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Question:

    Why do geese fly in a V?

Answer:    

    Energy conservation and visual assurance.

Why do geese fly in a V? Because it would be too hard to fly in an S! Just kidding. Scientists have determined that the V-shaped formation that geese use when migrating serves two important purposes:

First, it conserves their energy. Each bird flies slightly above the bird in front of him, resulting in a reduction of wind resistance. The birds take turns being in the front, falling back when they get tired. In this way, the geese can fly for a long time before they must stop for rest. The authors of a 2001 Nature article stated that pelicans that fly alone beat their wings more frequently and have higher heart rates than those that fly in formation. It follows that birds that fly in formation glide more often and reduce energy expenditure (Weimerskirch, 2001).

The second benefit to the V formation is that it is easy to keep track of every bird in the group. Flying in formation may assist with the communication and coordination within the group. Fighter pilots often use this formation for the same reason.

Standard DisclaimerRelated Web Sites
  • Breeds of Geese. This website from Oklahoma State Department of Animal Science contains pictures, descriptions, and breeds of geese.
  • GooseRef. This site is an "online bibliographic search system, devoted entirely to the primary scientific literature concerning geese. Currently consisting of ca. 2700 references (mostly papers and thesis titles)..."
  • Migration Basics. The National Park Service provides the basics of animal migration along with a list of references in this website.
  • North American Migration Flyaway. The Nutty Bird Watcher website provides information about the different kinds of North American migration patterns along with maps.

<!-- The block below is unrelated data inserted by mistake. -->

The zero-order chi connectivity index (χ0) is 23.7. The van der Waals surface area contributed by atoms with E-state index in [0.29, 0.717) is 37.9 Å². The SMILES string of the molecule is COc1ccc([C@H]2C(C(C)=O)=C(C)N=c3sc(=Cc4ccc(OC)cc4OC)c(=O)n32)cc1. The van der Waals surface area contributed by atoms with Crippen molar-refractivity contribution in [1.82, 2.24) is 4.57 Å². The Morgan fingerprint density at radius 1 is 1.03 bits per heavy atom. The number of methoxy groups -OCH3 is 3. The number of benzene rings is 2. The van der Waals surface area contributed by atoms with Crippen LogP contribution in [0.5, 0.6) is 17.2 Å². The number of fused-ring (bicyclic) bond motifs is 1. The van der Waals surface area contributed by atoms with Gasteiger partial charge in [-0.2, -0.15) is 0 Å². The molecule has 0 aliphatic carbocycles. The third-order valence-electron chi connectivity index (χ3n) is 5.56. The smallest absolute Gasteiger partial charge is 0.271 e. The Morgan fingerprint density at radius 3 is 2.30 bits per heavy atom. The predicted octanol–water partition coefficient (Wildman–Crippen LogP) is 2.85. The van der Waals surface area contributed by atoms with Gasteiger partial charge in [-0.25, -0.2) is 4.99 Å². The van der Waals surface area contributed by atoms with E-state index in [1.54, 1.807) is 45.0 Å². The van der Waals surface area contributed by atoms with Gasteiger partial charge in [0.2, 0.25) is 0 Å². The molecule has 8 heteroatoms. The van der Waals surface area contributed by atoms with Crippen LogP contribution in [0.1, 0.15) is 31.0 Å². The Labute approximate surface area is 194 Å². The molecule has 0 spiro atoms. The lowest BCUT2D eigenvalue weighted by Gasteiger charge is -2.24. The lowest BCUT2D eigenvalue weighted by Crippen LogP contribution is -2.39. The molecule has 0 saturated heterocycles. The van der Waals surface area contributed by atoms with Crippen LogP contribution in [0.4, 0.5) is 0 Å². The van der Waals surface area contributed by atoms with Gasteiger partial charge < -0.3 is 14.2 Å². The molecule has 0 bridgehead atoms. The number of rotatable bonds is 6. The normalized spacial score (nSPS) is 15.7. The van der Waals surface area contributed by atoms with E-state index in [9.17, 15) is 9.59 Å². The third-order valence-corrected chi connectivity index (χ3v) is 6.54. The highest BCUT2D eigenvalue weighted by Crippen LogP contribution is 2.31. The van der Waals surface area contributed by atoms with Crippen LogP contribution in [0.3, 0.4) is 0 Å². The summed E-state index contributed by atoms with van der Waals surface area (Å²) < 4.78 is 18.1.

• NASA'S Autonomous Formation Flight: Follow the leader and save fuel.
    This October 29, 2001 press release provides information about NASA's Dryden Flight Research Center's Autonomous Formation Flight (AFF) project
    .
  • AFF: Autonomous Flight Formation is surpassing project's goals. This article from NASA's Dryden Flight Research Center in Edwards California discusses the findings of the Autonomous Flight Formation Project.

Library of Congress Web SiteFurther Reading
  • Burton, Robert. Birdflight: An illustrated study of birds' aerial mastery. New York, Facts on File, c1990. 160 p.
  • Furtman, Michael. On the wings of a north wind: the waterfowl and wetlands of America's inland flyways. Harrisburg, PA, Stackpole books, c1991. 161 p.
  • Hainsworth, F. Reed. Wing movement and positioning for aerodynamic benefit by Canada geese flying formation. Canadian journal of zoology, v. 67, March 1989, p. 585-589. Also available online at http://jeb.biologists.org/cgi/content/abstract/128/1/445.
  • Heppner, Frank H. Avian Flight Formations. Bird-Banding, v. 45, Spring 1974, p. 160-169.
  • Lissaman, P.B.S., and C.A. Schollenberger. Formation flight of birds. Science, 168, May 22, 1970, p. 1003-1005.
  • Kalman, Bobbie. How birds fly. New York, Crabtree, c1998. 32 p. (Juvenile)
  • Todd, Frank S. Waterfowl: Ducks, geese, and swans. San Diego, Sea World Press, c1979. 399 p.

SearchFor more print resources...
Search on "geese," or "geese flying" in the Library of Congress Online Catalog.

Photo: geese flying in the V formation against a background of yellow sun and red sky.
Geese flying in formation.. Photo
from the NASA Web site.

Photo: two geese in flight, wings outspread.
Lesser Canada Geese in Flight by Donna Dewhurst. From the U.S. Fish and Wildlife Service National Digital Library.

Photo: geese flying. Snow Geese in flight / Menke, Dave, n.d., U.S. Fish and Wildlife Service National Digital Library.

Photo: three goslings in a line, with the mother goose in the background.
Future fliers lined up next to their protective mother. Photo courtesy of V. Cavallo.

Photo: two jets flying over a barron landscape.
Aircraft flying a test point for the Autonomous Formation Flight project over California's Mojave Desert. From the NASA Dryden Flight
Research Center Web site.

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  January 9, 2012
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